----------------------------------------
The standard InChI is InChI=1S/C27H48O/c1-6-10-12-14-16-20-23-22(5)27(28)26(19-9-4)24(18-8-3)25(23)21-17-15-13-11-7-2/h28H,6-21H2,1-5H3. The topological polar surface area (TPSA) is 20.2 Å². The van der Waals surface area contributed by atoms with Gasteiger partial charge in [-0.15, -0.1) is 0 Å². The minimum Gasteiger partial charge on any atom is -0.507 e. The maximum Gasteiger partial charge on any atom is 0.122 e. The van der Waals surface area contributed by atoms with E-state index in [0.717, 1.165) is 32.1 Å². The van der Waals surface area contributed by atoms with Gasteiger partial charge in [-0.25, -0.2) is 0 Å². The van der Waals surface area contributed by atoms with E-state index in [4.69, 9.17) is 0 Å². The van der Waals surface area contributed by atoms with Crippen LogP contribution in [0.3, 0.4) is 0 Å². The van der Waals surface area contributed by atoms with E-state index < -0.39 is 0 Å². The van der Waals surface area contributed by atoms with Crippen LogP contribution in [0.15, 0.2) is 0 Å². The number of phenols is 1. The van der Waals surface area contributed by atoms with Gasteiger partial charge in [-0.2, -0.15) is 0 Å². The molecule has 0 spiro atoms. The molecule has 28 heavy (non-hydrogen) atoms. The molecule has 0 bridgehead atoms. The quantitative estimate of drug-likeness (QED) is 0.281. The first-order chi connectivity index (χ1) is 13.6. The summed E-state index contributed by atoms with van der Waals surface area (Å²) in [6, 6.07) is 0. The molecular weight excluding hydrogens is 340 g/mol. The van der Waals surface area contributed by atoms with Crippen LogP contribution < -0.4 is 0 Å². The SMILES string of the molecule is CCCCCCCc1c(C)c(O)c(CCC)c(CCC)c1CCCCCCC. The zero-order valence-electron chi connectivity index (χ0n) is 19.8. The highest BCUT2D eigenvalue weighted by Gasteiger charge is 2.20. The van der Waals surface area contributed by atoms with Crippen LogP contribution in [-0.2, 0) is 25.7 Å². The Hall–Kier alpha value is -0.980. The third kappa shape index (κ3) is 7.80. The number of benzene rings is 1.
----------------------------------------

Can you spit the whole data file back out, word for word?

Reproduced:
The standard InChI is InChI=1S/C27H48O/c1-6-10-12-14-16-20-23-22(5)27(28)26(19-9-4)24(18-8-3)25(23)21-17-15-13-11-7-2/h28H,6-21H2,1-5H3. The topological polar surface area (TPSA) is 20.2 Å². The van der Waals surface area contributed by atoms with Gasteiger partial charge in [-0.15, -0.1) is 0 Å². The minimum Gasteiger partial charge on any atom is -0.507 e. The maximum Gasteiger partial charge on any atom is 0.122 e. The van der Waals surface area contributed by atoms with E-state index in [0.717, 1.165) is 32.1 Å². The van der Waals surface area contributed by atoms with Gasteiger partial charge in [-0.25, -0.2) is 0 Å². The van der Waals surface area contributed by atoms with E-state index in [4.69, 9.17) is 0 Å². The van der Waals surface area contributed by atoms with Crippen LogP contribution in [0.3, 0.4) is 0 Å². The van der Waals surface area contributed by atoms with E-state index < -0.39 is 0 Å². The van der Waals surface area contributed by atoms with Crippen LogP contribution in [0.15, 0.2) is 0 Å². The number of phenols is 1. The van der Waals surface area contributed by atoms with Gasteiger partial charge in [-0.2, -0.15) is 0 Å². The molecule has 0 spiro atoms. The molecule has 28 heavy (non-hydrogen) atoms. The molecule has 0 bridgehead atoms. The quantitative estimate of drug-likeness (QED) is 0.281. The first-order chi connectivity index (χ1) is 13.6. The summed E-state index contributed by atoms with van der Waals surface area (Å²) in [6, 6.07) is 0. The molecular weight excluding hydrogens is 340 g/mol. The van der Waals surface area contributed by atoms with Crippen LogP contribution < -0.4 is 0 Å². The SMILES string of the molecule is CCCCCCCc1c(C)c(O)c(CCC)c(CCC)c1CCCCCCC. The zero-order valence-electron chi connectivity index (χ0n) is 19.8. The highest BCUT2D eigenvalue weighted by Gasteiger charge is 2.20. The van der Waals surface area contributed by atoms with Crippen LogP contribution in [-0.2, 0) is 25.7 Å². The Hall–Kier alpha value is -0.980. The third kappa shape index (κ3) is 7.80. The number of benzene rings is 1.